Voyage name: 
V13/19 Sydney to Newcastle
04 Nov - 14 Nov 2019
Latitude: 
32 47s
Longitude: 
152 38e
Conditions: 
Wind: NNE at 25 knots Weather: Fine with smoke haze Sea: Moderate Course: 276 Speed: 8 knots Location: East of Port Stephens
Ahoy shipmates...Command Day so I'm on holidays (sort of). We are currently trucking along at 8 knots under sail...very cool! Now for some words from Captain Curly...until tomorrow, fair winds, Cap K.---------- Captains Log: Day 8-10 November 2019 Blue Watch: Curly Hey parents, I know you’re all probably extremely eager to find out exactly what us young one’s have been up to in the last 24 hours since the last entry of the ‘Captain’s Log’, but truthfully I have been sitting here for quite the while just trying to figure out exactly where to start amongst the many exciting moments from today. Following the results from the Command Day elections last night, many of us went to sleep with many mixed feelings of not only excitement and trepidation for the challenges that lay ahead but also of reflection for the many amazing memories from our voyage so far. From learning our first ever knots and sailing drills, setting our first ever sail as we exited the heads from Sydney into the open ocean and coming into the beauty that was Jerusalem bay after a day and night of seasickness. As a team we had grown so much throughout the last week which had felt like a mere two days. And so all of our hard practice and training had come to this day, Command Day. We woke to the sound of Elton John blasting through the ship’s speakers and were told like usual to come up to midships and start walking laps. STS Young Endeavour’s very own Elton John ( Harry ) was there dancing which was definitely a great humorous start to the day. After a good hearty breakfast cooked by the wonderful chef Zac, it was time to report to ‘Opposite’s’ which was where members of the youth crew went and talked one on one with their respective staff member. Speaking from my experience, I imagine that most of us felt quite nervous having to be one on one with the person we knew we would be replacing for 24 hours. Though most of us had felt that initial trepidation, I feel that it’s fair to say that it was an extremely valuable experience to able to discuss the coming challenges with the experts of our roles. Following this, we had an emotional and reflective Remembrance service to remember and give thanks to many men and women who have died in war and those that are currently serving in the armed forces. Not long after this the time fell upon us. One o’clock. Just like that the ship was handed into our hands. Having been elected as Captain for our day of command it was both an exciting and extremely nerve racking moment. With only twenty minutes before our engines would be shut off, the command team set to work figuring out a plan of action. For everyone the first two hours was full of stress and worry as we all grew accustomed to our roles and settled in to our planned course. Through all the stress we managed to get a navplan we were comfortable with as well as get the team stuck into a group of tasks set to the whole crew. Eight and a half hours in and we are on the way to our 3rd out of 5 waypoints and are making good progress at about 6 knots and everyone is enjoying this amazing opportunity that has been given to us. I think it would be fair to say that all of us are keen to continue into the next day and the challenges it will throw at us. Shout outs: Hi Mum, I know you’ve probably been reading every single entry into the log waiting for the one that I wrote so here it is. I’ve been loving this journey so much and am so grateful you gave me the opportunity. I’m thoroughly enjoying the challenge of having being elected Captain and I can’t wait to tell you all about the amazing adventures I’ve been having the last week. Love you and I can’t wait to see you. Give the dogs a cuddle for me haha.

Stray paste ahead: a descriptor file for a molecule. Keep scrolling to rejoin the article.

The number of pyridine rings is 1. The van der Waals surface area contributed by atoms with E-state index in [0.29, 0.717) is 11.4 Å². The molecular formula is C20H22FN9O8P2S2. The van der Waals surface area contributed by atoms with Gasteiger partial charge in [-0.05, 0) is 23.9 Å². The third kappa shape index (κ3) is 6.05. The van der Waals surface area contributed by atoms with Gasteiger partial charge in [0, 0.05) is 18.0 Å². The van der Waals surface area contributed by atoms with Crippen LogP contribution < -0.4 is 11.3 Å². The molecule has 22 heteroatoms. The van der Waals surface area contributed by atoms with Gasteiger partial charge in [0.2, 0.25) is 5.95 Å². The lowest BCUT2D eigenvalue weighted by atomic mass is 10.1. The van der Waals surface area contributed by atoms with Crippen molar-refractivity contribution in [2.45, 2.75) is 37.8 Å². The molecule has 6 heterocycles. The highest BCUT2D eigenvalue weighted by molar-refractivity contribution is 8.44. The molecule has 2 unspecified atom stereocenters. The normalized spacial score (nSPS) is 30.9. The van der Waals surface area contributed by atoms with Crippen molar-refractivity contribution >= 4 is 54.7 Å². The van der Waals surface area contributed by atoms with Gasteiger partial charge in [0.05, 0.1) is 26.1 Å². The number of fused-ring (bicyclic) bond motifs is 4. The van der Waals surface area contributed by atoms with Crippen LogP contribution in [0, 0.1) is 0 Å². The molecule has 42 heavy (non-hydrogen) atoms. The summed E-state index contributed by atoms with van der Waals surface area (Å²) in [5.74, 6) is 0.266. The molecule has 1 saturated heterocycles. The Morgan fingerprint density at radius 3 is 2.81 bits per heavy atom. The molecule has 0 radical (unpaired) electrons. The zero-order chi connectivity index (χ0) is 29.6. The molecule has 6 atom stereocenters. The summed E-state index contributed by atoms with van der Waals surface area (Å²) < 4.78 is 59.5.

It is not the critic who counts, Not the man who points out how the strong man stumbles, or where the doer of deeds could have done them better. The credit belongs to the man who is actually in the arena, whose face is marred by dust and sweat and blood, who strives valiantly, who errs, who comes short again and again, because there is no effort without error and short coming, but who does actually strive to do the deeds, who knows great enthusiasms, the great devotions, who spends himself in a worthy cause, who, at best, knows in the end the triumph of high achievement. And who at worst, if he fails, at least fails while daring greatly, so that his place shall never be with those cold and timid souls, who neither know victory nor defeat. Theodore Roosevelt (1858-1919)